Tsundere type of anime characters

In this post I want to tell you about one of the most popular anime/manga character type, tsundere. This is also one of my final papers topic at Ryukoku University (Japanese movie and literature course). I will describe this topic briefly. Maybe it is interesting for some of my followers. So, please, enjoy!

My acquaintance with modern Japanese culture began with watching anime. Soon I noticed that many characters are moving from series to series changing only the hair color and school uniform. The behavior and character of these girls and boys remained the same. One of the central types of characters that remains unchanged in hundreds of titles is tsundere. I have the impression that this type is very popular. It is logical if practically we can find a character of this type everywhere, and most often on one of the central roles.

The name of the tsundere is a combination of two words: “tsuntsun” (ツンツン), which means tart, closed, indifferent, and “deredere” (デレデレ)- tender, languishing with love. In combination of these opposing properties the character is composed. Outwardly, the tsundere seems arrogant, cold, rough, irritable. It is an independent personality, which can behave quite harshly with others. But in relation with friends and lovely person manifests a different, soft side of the character. He or she tries to conceal feelings, often under the guise of anger, but with the development of the love line begins to manifest “deredere” more and more, realizing and accepting own emotions and feelings. Characters of this type are differed by a frequent change of mood, literally every second. One of the earliest examples of the tsundere is are Madoka Ayukawa from The Whims of Orange Street, and other well-known examples are Kyoko Otonashi from Maison Ikkoku and Akane Tendo from Ranma ½. Although they are kind girls and initially resist romantic attempts, they become cold and sharp when the main male character begins to show interest in other girls, and all three are known for sometimes showing physical aggression towards the main male characters.

For me, tsundere characters are not the most attractive, but here I also have my favorite, Louise from Zero no tsukaima. Here the behavior of the tsundere was a little more logical, most often aggression caused jealousy, the reasons for which were very serious.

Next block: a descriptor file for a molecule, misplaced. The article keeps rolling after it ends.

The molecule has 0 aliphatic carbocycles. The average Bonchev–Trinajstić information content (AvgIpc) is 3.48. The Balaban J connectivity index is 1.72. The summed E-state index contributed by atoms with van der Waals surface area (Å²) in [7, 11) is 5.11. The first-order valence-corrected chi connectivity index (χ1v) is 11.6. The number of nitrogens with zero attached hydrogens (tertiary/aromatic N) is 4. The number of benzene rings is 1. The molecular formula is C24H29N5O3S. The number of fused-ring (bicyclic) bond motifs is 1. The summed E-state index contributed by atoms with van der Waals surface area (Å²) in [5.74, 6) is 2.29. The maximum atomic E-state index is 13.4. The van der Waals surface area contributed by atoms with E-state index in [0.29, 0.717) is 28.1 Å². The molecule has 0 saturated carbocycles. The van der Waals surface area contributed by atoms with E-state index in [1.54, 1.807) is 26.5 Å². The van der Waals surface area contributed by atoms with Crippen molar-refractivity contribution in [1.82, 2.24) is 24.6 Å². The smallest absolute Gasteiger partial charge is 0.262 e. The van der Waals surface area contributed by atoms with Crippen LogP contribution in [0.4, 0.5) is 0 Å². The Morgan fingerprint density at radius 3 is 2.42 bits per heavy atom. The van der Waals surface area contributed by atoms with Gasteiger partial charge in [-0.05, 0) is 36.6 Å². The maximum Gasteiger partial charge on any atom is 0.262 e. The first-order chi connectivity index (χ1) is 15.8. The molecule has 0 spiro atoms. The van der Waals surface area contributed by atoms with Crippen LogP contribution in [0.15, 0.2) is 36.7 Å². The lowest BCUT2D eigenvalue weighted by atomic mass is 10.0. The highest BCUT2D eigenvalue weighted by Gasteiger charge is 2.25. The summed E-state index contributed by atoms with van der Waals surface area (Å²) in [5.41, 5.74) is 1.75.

However, why is this type of character popular? Does this type of personality really attract people? According to the study of psychologist Elliot Aronson at the University of Minnesota, people really are attracted to this kind of behavior and relationships. In their experiment, each person was identified in a couple and for a while they talked. Later, the person watched a record of their partner’s conversation with one of the researchers. After this audition people were offered to evaluate their partners. The results were unexpected: most of the subjects liked those who initially spoke about them badly, but then changed their minds for the better. The reason is in principle of acquisition / loss. The principle was formulated by Aronson after their experiment in 1965. He describes the reactions of a person depending on his initial knowledge of the interlocutor. A rude person, suddenly praised you, will be more attractive only because he or she exceeded your expectations. This will be some kind of psychological reward.

The popular Japanese site Mynaviwoman conducted a survey among 100 working men, whether they ever encountered such women: only 8.5% answered in the affirmative. Although some liked the tsundere girls the rest found tsuntsun dealing terrible. I also interviewed a few friends, many would like to have a girlfriend of this type of character, but only if she eventually turns into her soft side forever and the mood swings will stop. It is the ideal behavior and change to a pretty girl for her boyfriend. However, as interviews from the Internet show, such girls continue to behave like a tsundere being in relationships. Change of mood continues. But there is a hope that it can be overcome and love will defeat the harmful tendencies of the tsundere.
That is, we can conclude that such a girl for a person who can overcome difficulties and reveal the good side of the tsundere girl, especially as we know, in the manga and anime in the end all are happy and a tsundere girl blossoms into a beautiful and caring girl, infinitely loving her chosen one. In my opinion, this is also one of the reasons for the popularity of the tsundere, morality of such stories is overcoming all difficulties and becoming happy with a cute girl, which is finally loves you and shows only deredere part of her character with you. Here, too, there is a slight shade of chosenness regarding the fact that such a girl is cute with you, but not with all other people.

Characters like tsundere are used in Japanese animation very often. The nature of the tsundere-protagonist relationship allows for creative storytelling. With the tsundere, the storywriters would be able to create dozens of “possible” situations which allow for character development. Based on how well the episodes are paced and developed, the tension built along the episodes will surely have viewers wanting more, allowing for the making of overly long stories. If the character is attractive enough, you can sell more goods with the characters and symbols of the series.
Since the tsundere is the most common character archetype, a majority of anime viewers love seeing a girl who acts harsh at first and then softens up later. They enjoy seeing the girl act embarrassed once her deredere side is exposed. The anime industry sees this and that’s why they abuse tsunderes and we have lots of different girls and boys of the same type. If the audience likes it, so, why not?